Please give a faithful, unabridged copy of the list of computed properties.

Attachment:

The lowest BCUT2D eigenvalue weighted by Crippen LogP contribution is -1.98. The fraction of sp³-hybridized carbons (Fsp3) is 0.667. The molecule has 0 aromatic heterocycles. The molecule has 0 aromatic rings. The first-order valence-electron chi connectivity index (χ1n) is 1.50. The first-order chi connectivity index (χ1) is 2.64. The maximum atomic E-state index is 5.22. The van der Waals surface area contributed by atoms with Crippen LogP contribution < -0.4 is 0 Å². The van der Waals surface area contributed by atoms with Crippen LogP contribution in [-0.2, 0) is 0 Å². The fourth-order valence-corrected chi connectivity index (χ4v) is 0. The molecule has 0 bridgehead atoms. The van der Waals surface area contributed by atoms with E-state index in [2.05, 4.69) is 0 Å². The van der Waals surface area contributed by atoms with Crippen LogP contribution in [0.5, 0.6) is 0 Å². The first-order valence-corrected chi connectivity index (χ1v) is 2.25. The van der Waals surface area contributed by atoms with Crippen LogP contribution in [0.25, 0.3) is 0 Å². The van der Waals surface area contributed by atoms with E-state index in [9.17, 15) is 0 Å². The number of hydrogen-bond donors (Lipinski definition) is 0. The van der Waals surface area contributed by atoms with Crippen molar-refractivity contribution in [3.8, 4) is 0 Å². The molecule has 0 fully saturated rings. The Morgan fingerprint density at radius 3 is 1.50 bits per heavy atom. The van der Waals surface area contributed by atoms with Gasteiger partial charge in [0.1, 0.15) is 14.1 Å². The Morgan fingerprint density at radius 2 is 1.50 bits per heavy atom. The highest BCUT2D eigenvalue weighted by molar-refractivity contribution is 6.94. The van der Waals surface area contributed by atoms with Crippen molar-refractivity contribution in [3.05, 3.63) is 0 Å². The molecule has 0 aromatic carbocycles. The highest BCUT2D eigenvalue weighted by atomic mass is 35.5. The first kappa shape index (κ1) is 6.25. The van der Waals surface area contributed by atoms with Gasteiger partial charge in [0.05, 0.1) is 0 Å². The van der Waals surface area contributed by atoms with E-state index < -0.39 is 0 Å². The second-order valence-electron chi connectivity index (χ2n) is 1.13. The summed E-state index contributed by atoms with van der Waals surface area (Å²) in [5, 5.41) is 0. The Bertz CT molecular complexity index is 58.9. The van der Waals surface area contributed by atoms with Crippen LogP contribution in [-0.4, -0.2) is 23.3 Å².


The lowest BCUT2D eigenvalue weighted by Crippen LogP contribution is -1.98. The fraction of sp³-hybridized carbons (Fsp3) is 0.667. The molecule has 0 aromatic heterocycles. The molecule has 0 aromatic rings. The first-order valence-electron chi connectivity index (χ1n) is 1.50. The first-order chi connectivity index (χ1) is 2.64. The maximum atomic E-state index is 5.22. The van der Waals surface area contributed by atoms with Crippen LogP contribution < -0.4 is 0 Å². The van der Waals surface area contributed by atoms with Crippen LogP contribution in [-0.2, 0) is 0 Å². The fourth-order valence-corrected chi connectivity index (χ4v) is 0. The molecule has 0 bridgehead atoms. The van der Waals surface area contributed by atoms with E-state index in [2.05, 4.69) is 0 Å². The van der Waals surface area contributed by atoms with Crippen LogP contribution in [0.5, 0.6) is 0 Å². The first-order valence-corrected chi connectivity index (χ1v) is 2.25. The van der Waals surface area contributed by atoms with Crippen LogP contribution in [0.25, 0.3) is 0 Å². The van der Waals surface area contributed by atoms with E-state index in [9.17, 15) is 0 Å². The number of hydrogen-bond donors (Lipinski definition) is 0. The van der Waals surface area contributed by atoms with Crippen molar-refractivity contribution in [3.8, 4) is 0 Å². The molecule has 0 fully saturated rings. The Morgan fingerprint density at radius 3 is 1.50 bits per heavy atom. The van der Waals surface area contributed by atoms with Gasteiger partial charge in [0.1, 0.15) is 14.1 Å². The Morgan fingerprint density at radius 2 is 1.50 bits per heavy atom. The highest BCUT2D eigenvalue weighted by molar-refractivity contribution is 6.94. The van der Waals surface area contributed by atoms with Crippen molar-refractivity contribution in [3.05, 3.63) is 0 Å². The molecule has 0 aromatic carbocycles. The highest BCUT2D eigenvalue weighted by atomic mass is 35.5. The first kappa shape index (κ1) is 6.25. The van der Waals surface area contributed by atoms with Gasteiger partial charge in [0.05, 0.1) is 0 Å². The van der Waals surface area contributed by atoms with E-state index < -0.39 is 0 Å². The second-order valence-electron chi connectivity index (χ2n) is 1.13. The summed E-state index contributed by atoms with van der Waals surface area (Å²) in [5, 5.41) is 0. The Bertz CT molecular complexity index is 58.9. The van der Waals surface area contributed by atoms with Crippen LogP contribution in [-0.4, -0.2) is 23.3 Å².